Men & woman of Lomar gain a +1 intelligence & wisdom, -1 on Charisma because of the 'thousand yard' stare of theirs, +1 on strength & constitution living in the harsh climates & conditions of the volcanic lands surrounding Lomar.

But what really got my attention was this bit; "It is worth noting that there are Gnophkehs and Gnoph-kehs, which are not the same.  The former, referred to here, are in the words of Clark Ashton Smith, "detested," "repulsively hirsute cannibals" from his Hyperborean chronicles, who worshiped the cosmic obscenity Rhan-Tegoth.  They were driven from Hyperborea by the Voormis to Lomar (the Voormis themselves supposedly the ancestors of the sasquatch and yeti.)  After being driven from Lomar by the men from Zobna (and there's a minor discrepancy between Smith and Lovecraft's narrative, since Zobna was north of Lomar, and the Lomarians drove the Gnophkehs to the north of Lomar also) they started worshiping instead Ithaqua."

There's a lot to unpack here so let's start with the fact that all of this ties directly into Clark Ashton Smith's Hyperborean cycle; 

The  Tcho-Tchoids  are working for the cult of Rhan-Tegoth & they're after  the Eternity Crystal that is in the possession of the wise men of  Lomar.  They've fled into the colony on Mars  but the adventurers have crossed paths with the Lomarian war party.

The sculptor George Rogers stands before the Great Old One Rhan-Tegoth sleeping on its throne in Alaska. Borja Pindado's artwork based on H. P. Lovecraft's short story "The Horror in the Museum".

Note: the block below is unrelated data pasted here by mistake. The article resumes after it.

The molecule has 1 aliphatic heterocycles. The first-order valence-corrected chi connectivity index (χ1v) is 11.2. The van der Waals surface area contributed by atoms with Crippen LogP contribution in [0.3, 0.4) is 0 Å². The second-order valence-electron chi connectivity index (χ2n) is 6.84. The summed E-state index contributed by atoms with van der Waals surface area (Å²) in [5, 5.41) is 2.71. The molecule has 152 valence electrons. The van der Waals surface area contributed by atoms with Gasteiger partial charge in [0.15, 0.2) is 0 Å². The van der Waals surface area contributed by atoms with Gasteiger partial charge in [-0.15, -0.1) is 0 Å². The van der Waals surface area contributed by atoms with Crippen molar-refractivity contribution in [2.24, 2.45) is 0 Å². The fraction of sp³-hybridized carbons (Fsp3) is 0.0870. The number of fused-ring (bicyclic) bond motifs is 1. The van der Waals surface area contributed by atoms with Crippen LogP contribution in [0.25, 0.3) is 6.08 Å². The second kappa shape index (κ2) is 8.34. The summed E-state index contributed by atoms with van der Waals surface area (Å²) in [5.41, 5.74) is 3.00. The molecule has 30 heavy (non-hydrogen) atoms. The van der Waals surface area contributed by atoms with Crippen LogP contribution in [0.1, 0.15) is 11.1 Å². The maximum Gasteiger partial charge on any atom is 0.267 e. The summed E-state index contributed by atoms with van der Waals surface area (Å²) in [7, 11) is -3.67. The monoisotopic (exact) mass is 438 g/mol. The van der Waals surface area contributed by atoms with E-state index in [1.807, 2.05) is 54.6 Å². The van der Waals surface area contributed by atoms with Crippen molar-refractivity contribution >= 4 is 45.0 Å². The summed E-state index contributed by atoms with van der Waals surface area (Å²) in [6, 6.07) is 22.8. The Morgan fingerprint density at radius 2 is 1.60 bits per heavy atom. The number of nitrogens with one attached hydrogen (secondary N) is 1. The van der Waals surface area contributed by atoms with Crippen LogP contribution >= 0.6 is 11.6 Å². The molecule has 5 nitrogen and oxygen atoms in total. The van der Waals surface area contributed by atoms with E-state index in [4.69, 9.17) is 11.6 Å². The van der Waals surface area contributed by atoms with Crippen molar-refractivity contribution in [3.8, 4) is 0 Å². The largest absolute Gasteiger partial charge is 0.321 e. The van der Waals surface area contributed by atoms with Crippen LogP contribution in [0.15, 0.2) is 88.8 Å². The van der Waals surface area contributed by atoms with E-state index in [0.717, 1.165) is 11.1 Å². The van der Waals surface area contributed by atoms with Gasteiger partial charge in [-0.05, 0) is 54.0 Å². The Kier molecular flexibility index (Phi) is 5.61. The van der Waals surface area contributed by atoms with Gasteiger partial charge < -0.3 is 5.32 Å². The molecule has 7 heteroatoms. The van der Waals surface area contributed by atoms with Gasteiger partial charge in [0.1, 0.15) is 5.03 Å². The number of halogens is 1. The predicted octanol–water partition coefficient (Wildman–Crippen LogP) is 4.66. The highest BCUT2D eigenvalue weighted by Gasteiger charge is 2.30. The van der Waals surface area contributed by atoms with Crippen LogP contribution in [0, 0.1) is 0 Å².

I was also doing some research on H.P. Lovecraft's short story Memory & ran across a reference to Edgar Allen Poe's short poem called the Valley of Nis; 

"Far away — far away —

Far away — as far at least
Lies that valley as the day
Down within the golden east —
All things lovely — are not they
Far away — far away ?

It is called the valley Nis.
And a Syriac tale there is
Thereabout which Time hath said
Shall not be interpreted.
Something about Satan's dart —
Something about angel wings —
Much about a broken heart —
All about unhappy things:
But "the valley Nis" at best
Means "the valley of unrest."

Once it smil'd a silent dell
Where the people did not dwell,
Having gone unto the wars —
And the sly, mysterious stars,
With a visage full of meaning,
O'er the unguarded flowers were leaning:
Or the sun ray dripp'd all red
Thro' the tulips overhead,
Then grew paler as it fell
On the quiet Asphodel.

Now the unhappy shall confess
Nothing there is motionless:
Helen, like thy human eye
There th' uneasy violets lie —
There the reedy grass doth wave
Over the old forgotten grave —
One by one from the tree top
There the eternal dews do drop —
There the vague and dreamy trees
Do roll like seas in northern breeze
Around the stormy Hebrides —
There the gorgeous clouds do fly,
Rustling everlastingly,
Through the terror-stricken sky,
Rolling like a waterfall